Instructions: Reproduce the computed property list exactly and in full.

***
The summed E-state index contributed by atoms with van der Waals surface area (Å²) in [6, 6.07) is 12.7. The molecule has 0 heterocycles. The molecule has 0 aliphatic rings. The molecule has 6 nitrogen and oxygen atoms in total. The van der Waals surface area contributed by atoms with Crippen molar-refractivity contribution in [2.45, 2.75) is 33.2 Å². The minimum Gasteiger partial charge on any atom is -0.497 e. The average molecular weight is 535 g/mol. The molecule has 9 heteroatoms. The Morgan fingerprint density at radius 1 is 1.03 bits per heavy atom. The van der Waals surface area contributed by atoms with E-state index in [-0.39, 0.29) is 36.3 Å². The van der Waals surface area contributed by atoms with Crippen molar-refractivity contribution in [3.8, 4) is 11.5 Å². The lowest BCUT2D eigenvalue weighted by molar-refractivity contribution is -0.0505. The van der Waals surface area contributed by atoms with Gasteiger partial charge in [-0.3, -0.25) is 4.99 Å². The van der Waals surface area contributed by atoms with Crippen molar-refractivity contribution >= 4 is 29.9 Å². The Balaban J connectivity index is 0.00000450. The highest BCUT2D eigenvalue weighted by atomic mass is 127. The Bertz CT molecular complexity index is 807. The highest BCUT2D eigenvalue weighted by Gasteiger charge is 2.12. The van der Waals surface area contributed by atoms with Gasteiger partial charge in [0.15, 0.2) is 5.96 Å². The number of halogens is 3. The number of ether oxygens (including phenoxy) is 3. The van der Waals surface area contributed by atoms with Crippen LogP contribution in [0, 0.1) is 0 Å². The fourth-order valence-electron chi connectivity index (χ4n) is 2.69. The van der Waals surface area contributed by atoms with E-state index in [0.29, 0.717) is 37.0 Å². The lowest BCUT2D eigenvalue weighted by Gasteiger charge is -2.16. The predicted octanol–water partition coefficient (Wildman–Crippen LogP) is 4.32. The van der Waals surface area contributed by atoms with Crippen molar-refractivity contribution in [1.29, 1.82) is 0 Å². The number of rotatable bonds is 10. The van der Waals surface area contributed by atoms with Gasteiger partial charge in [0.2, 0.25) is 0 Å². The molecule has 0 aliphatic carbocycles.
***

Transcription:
The summed E-state index contributed by atoms with van der Waals surface area (Å²) in [6, 6.07) is 12.7. The molecule has 0 heterocycles. The molecule has 0 aliphatic rings. The molecule has 6 nitrogen and oxygen atoms in total. The van der Waals surface area contributed by atoms with Crippen molar-refractivity contribution in [2.45, 2.75) is 33.2 Å². The minimum Gasteiger partial charge on any atom is -0.497 e. The average molecular weight is 535 g/mol. The molecule has 9 heteroatoms. The Morgan fingerprint density at radius 1 is 1.03 bits per heavy atom. The van der Waals surface area contributed by atoms with E-state index in [-0.39, 0.29) is 36.3 Å². The van der Waals surface area contributed by atoms with Crippen molar-refractivity contribution in [3.8, 4) is 11.5 Å². The lowest BCUT2D eigenvalue weighted by molar-refractivity contribution is -0.0505. The van der Waals surface area contributed by atoms with Gasteiger partial charge in [-0.3, -0.25) is 4.99 Å². The van der Waals surface area contributed by atoms with Crippen molar-refractivity contribution >= 4 is 29.9 Å². The Balaban J connectivity index is 0.00000450. The highest BCUT2D eigenvalue weighted by atomic mass is 127. The Bertz CT molecular complexity index is 807. The highest BCUT2D eigenvalue weighted by Gasteiger charge is 2.12. The van der Waals surface area contributed by atoms with Gasteiger partial charge in [0.15, 0.2) is 5.96 Å². The number of halogens is 3. The number of ether oxygens (including phenoxy) is 3. The van der Waals surface area contributed by atoms with Crippen LogP contribution in [0, 0.1) is 0 Å². The fourth-order valence-electron chi connectivity index (χ4n) is 2.69. The van der Waals surface area contributed by atoms with E-state index in [0.29, 0.717) is 37.0 Å². The lowest BCUT2D eigenvalue weighted by Gasteiger charge is -2.16. The predicted octanol–water partition coefficient (Wildman–Crippen LogP) is 4.32. The van der Waals surface area contributed by atoms with Crippen molar-refractivity contribution in [1.29, 1.82) is 0 Å². The number of rotatable bonds is 10. The van der Waals surface area contributed by atoms with Gasteiger partial charge in [0.2, 0.25) is 0 Å². The molecule has 0 aliphatic carbocycles.